As a prognosticator, Moody is a lot like Nostradamus. His predictions are general enough that at some juncture they may be considered accurate, but it’s more of a function of right place/right time than possession and transmission of facts.

Before I begin presenting a detailed look at the analysis results, here’s a general comment about Moody’s research.

Actually, the Moody submittal to the State Auditor indicates he did almost no original research. He relied instead on flawed work from others. I think a close, fair reading of the research shows that Moody spends the vast majority of his analysis arguing points that have nothing to do with the Missouri Jobs Act.

Most of his “analysis” is a critique of legislation, introduced in previous years, that has little in common with the Missouri Jobs Act; he dissects tax policy research that is unconnected to the Missouri Jobs Act; and he criticizes the “Fair Tax Book,” which has nothing to do with the Missouri Jobs Act.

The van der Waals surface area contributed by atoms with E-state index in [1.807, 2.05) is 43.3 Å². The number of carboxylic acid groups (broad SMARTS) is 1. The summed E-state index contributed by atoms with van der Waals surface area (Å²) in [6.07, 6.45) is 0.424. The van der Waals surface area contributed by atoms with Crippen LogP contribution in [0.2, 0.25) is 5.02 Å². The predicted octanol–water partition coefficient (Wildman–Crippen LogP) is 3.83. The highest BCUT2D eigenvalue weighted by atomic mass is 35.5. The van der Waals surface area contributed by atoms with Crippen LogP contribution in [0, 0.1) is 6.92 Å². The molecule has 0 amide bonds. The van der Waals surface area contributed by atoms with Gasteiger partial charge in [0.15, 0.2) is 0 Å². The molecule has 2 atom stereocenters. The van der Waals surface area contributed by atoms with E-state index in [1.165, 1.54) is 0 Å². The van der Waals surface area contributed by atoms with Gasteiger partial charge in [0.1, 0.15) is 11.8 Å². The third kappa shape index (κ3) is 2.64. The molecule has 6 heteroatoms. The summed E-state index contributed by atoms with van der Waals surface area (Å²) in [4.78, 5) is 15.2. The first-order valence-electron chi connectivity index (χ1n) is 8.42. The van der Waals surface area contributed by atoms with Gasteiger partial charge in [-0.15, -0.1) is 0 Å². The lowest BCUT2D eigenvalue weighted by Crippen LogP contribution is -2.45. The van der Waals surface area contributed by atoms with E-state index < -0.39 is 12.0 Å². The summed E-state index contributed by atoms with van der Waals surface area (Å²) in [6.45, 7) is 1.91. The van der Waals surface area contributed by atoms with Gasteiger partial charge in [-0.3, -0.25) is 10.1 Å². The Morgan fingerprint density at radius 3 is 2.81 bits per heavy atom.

So here goes the more detailed analysis.

  • Moody makes many assumptions about the size of a prebate. Moody claims the prebate alone will require a 3 percent increase in the sales tax. But the initiative leaves the size and scope of the rebate up to state lawmakers. Moody is simply engaging in unsubstantiated conjecture based on “previous” versions, not an analysis of the nine petitions submitted in his discussion of the prebate.